1. Don't Be Afraid to Fail: My sister made the comment that she's never seen me struggle before... I would definitely disagree, but I believe that many times I have been lucky to pick things up quickly. I have failed a great deal in life, but like to say that I'm too stubborn to notice. From my first, eye-opening fall on the skis I knew that I would keep trying until I was no longer a 'failure'. I embraced the fact that I was going to fall many, many times before I was going to succeed. I could have stayed down and saved myself quite a bit of pain and embarrassment, but the end result would have been a negative experience instead of positive one.
2. Enjoy the Process: I was in Ccolorado with my sister and her boyfriend on a beautiful day in December! How could I not enjoy myself? Over the course of my two day experience, I noticed plenty of people who did not. I was probably one of the worst out there at first, but I was enjoying the challenge. I heard and saw a bunch of people spouting frustration and looking dejected at the first fall. Call it my competitive nature, but I wasn't going to let the skis win. I enjoyed learning from my mistakes and was proud of myself for staying up long enough to wave to my sister and grin like an idiot.
3. Listen to your Coach: This may seem self-serving to my athletes, but it's true. We had a great instructor who was patient and clear with her instruction (and secretly amused with a pro athlete looking like a fool!). I think she told me over 1000 times to lift from my feet and not my hip, and I SWORE I was doing what she told me to do... It finally clicked after hours of practice and I couldn't believe that I really wasn't doing what she was telling me! Having an expert observe and comment is invaluable and even an educated observer like my sister throwing in comments was helpful once I got going. In short, leave all premise of knowledge behind and really try to learn something new!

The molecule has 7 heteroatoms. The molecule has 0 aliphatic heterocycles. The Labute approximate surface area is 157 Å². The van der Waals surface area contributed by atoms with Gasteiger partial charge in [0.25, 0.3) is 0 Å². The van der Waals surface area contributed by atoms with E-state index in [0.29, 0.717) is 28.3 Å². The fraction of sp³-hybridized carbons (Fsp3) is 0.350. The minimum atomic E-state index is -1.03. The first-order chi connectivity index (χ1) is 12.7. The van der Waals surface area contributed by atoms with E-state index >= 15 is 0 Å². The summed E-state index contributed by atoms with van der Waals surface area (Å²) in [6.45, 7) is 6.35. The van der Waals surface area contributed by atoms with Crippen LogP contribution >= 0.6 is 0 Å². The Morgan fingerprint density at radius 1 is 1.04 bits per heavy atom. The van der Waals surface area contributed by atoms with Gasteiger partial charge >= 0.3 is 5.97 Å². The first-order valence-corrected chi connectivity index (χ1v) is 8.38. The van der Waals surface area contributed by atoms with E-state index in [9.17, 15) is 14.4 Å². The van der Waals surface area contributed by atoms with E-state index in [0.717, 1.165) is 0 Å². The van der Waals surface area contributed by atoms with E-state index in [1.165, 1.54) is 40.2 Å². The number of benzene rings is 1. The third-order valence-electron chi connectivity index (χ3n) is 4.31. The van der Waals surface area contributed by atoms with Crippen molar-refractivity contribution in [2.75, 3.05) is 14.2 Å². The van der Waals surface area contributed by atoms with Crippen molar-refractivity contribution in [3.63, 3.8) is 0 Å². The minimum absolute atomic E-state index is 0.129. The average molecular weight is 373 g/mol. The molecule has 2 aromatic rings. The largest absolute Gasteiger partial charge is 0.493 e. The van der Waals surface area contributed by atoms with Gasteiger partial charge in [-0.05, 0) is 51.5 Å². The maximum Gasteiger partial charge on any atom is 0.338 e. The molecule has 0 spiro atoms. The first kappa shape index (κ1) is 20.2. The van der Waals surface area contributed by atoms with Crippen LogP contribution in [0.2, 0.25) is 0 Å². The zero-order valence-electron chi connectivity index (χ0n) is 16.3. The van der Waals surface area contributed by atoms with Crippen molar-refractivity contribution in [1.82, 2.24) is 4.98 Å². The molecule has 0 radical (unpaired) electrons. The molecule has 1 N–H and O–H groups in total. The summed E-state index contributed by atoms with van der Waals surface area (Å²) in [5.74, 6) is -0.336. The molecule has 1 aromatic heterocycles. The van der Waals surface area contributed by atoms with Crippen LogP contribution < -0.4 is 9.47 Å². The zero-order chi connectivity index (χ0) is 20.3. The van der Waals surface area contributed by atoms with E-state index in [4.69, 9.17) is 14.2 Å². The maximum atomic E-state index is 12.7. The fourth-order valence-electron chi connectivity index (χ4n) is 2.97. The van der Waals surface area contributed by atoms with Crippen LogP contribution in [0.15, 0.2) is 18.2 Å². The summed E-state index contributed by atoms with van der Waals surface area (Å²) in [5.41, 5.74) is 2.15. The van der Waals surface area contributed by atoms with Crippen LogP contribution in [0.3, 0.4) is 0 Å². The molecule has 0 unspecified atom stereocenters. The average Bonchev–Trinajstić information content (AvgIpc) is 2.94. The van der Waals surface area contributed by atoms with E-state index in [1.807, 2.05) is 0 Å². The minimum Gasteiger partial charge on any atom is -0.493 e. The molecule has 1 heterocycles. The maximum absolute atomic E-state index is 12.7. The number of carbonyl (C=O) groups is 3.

4. Relax: If you've worked with me in the water as a new swimmer, I think I say this more than anything else. It's easy to say and hard to do! I "looked like I was taking a dump" for most of the ski lesson and really had a hard time letting go and trusting my body. Every time I started to get the hang of it, I'd start over-thinking and end up on my butt. There is a reason why the best athletes make it look effortless! They work hard at learning to be relaxed and efficient. While I didn't achieve either on skis, I at least got close!
5. Know When to Stop: I commented to my instructor that I'd ski all night until I got it right. She answered back that if I skied all night I would definitely get it wrong! Once I fatigued and my form (or what I had of form) broke down, I'd be practicing doing things incorrectly. No matter how determined you are to get something right, being foolish about how you go about it is no way to improve. Not to say I didn't work on form while fatigued, which is probably the most important way to learn a sport such as swimming, I just knew when I was physically at my limits. There is no harm in calling it a day as long as you're ready to attack the next day... Sometimes a bit of pride swallowing goes a long way!
That's it for part one. I'm off to train the swim/bike/run, but I always have my XC skiing lessons in the back of my mind. Until next time...